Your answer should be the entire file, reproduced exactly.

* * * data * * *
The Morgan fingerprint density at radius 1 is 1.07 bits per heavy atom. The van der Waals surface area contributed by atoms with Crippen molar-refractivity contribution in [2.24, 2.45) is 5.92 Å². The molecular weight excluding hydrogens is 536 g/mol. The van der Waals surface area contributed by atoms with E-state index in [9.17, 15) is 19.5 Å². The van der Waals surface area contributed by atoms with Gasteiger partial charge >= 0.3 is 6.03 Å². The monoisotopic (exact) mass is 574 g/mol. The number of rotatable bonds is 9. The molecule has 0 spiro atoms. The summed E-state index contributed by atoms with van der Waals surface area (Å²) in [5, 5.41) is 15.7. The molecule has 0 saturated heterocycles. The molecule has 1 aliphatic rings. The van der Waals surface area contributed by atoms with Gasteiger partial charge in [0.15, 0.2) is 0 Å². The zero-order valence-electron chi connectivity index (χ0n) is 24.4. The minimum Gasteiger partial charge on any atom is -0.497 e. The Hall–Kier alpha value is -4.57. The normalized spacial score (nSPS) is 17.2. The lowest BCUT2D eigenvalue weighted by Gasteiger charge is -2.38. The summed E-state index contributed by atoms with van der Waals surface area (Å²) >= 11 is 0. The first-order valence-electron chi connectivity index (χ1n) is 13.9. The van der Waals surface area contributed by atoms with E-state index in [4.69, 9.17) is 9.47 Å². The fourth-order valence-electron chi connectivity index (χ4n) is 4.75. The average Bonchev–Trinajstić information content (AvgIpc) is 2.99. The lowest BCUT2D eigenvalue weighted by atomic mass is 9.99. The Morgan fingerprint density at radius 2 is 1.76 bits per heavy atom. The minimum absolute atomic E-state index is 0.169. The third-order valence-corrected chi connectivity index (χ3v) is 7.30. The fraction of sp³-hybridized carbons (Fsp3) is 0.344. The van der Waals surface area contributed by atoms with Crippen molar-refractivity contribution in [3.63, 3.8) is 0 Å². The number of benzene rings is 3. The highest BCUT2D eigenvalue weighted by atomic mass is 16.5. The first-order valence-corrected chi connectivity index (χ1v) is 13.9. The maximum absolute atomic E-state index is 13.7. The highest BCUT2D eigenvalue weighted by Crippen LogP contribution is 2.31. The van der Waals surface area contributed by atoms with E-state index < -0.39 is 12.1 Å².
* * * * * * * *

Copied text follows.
The Morgan fingerprint density at radius 1 is 1.07 bits per heavy atom. The van der Waals surface area contributed by atoms with Crippen molar-refractivity contribution in [2.24, 2.45) is 5.92 Å². The molecular weight excluding hydrogens is 536 g/mol. The van der Waals surface area contributed by atoms with E-state index in [9.17, 15) is 19.5 Å². The van der Waals surface area contributed by atoms with Gasteiger partial charge >= 0.3 is 6.03 Å². The monoisotopic (exact) mass is 574 g/mol. The number of rotatable bonds is 9. The molecule has 0 spiro atoms. The summed E-state index contributed by atoms with van der Waals surface area (Å²) in [5, 5.41) is 15.7. The molecule has 0 saturated heterocycles. The molecule has 1 aliphatic rings. The van der Waals surface area contributed by atoms with Gasteiger partial charge in [0.15, 0.2) is 0 Å². The zero-order valence-electron chi connectivity index (χ0n) is 24.4. The minimum Gasteiger partial charge on any atom is -0.497 e. The Hall–Kier alpha value is -4.57. The normalized spacial score (nSPS) is 17.2. The lowest BCUT2D eigenvalue weighted by Gasteiger charge is -2.38. The summed E-state index contributed by atoms with van der Waals surface area (Å²) >= 11 is 0. The first-order valence-electron chi connectivity index (χ1n) is 13.9. The van der Waals surface area contributed by atoms with E-state index in [4.69, 9.17) is 9.47 Å². The fourth-order valence-electron chi connectivity index (χ4n) is 4.75. The average Bonchev–Trinajstić information content (AvgIpc) is 2.99. The lowest BCUT2D eigenvalue weighted by atomic mass is 9.99. The Morgan fingerprint density at radius 2 is 1.76 bits per heavy atom. The minimum absolute atomic E-state index is 0.169. The third-order valence-corrected chi connectivity index (χ3v) is 7.30. The fraction of sp³-hybridized carbons (Fsp3) is 0.344. The van der Waals surface area contributed by atoms with Crippen molar-refractivity contribution in [3.63, 3.8) is 0 Å². The number of benzene rings is 3. The highest BCUT2D eigenvalue weighted by atomic mass is 16.5. The first-order valence-corrected chi connectivity index (χ1v) is 13.9. The maximum absolute atomic E-state index is 13.7. The highest BCUT2D eigenvalue weighted by Crippen LogP contribution is 2.31. The van der Waals surface area contributed by atoms with E-state index < -0.39 is 12.1 Å².